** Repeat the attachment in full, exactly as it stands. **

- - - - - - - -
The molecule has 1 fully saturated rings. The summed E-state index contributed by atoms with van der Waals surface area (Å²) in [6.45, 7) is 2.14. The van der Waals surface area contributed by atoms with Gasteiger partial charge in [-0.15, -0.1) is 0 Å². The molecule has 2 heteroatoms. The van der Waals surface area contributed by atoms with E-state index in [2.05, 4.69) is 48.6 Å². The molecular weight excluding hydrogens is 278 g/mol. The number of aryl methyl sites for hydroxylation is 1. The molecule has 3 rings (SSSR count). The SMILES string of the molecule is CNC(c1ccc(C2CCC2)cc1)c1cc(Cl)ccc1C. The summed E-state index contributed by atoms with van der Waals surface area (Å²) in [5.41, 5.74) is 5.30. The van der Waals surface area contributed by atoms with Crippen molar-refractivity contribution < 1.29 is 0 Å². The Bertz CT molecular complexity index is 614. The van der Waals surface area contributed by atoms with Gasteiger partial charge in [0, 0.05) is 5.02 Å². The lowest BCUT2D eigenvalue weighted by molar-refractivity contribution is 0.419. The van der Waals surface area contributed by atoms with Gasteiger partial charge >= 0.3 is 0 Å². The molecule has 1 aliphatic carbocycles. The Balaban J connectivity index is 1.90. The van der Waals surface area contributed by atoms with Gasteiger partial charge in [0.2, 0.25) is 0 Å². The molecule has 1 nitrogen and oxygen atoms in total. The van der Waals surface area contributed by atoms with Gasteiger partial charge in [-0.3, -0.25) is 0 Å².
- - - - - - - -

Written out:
The molecule has 1 fully saturated rings. The summed E-state index contributed by atoms with van der Waals surface area (Å²) in [6.45, 7) is 2.14. The van der Waals surface area contributed by atoms with Gasteiger partial charge in [-0.15, -0.1) is 0 Å². The molecule has 2 heteroatoms. The van der Waals surface area contributed by atoms with E-state index in [2.05, 4.69) is 48.6 Å². The molecular weight excluding hydrogens is 278 g/mol. The number of aryl methyl sites for hydroxylation is 1. The molecule has 3 rings (SSSR count). The SMILES string of the molecule is CNC(c1ccc(C2CCC2)cc1)c1cc(Cl)ccc1C. The summed E-state index contributed by atoms with van der Waals surface area (Å²) in [5.41, 5.74) is 5.30. The van der Waals surface area contributed by atoms with Crippen molar-refractivity contribution < 1.29 is 0 Å². The Bertz CT molecular complexity index is 614. The van der Waals surface area contributed by atoms with Gasteiger partial charge in [0, 0.05) is 5.02 Å². The lowest BCUT2D eigenvalue weighted by molar-refractivity contribution is 0.419. The van der Waals surface area contributed by atoms with Gasteiger partial charge >= 0.3 is 0 Å². The molecule has 1 aliphatic carbocycles. The Balaban J connectivity index is 1.90. The van der Waals surface area contributed by atoms with Gasteiger partial charge in [0.2, 0.25) is 0 Å². The molecule has 1 nitrogen and oxygen atoms in total. The van der Waals surface area contributed by atoms with Gasteiger partial charge in [-0.3, -0.25) is 0 Å².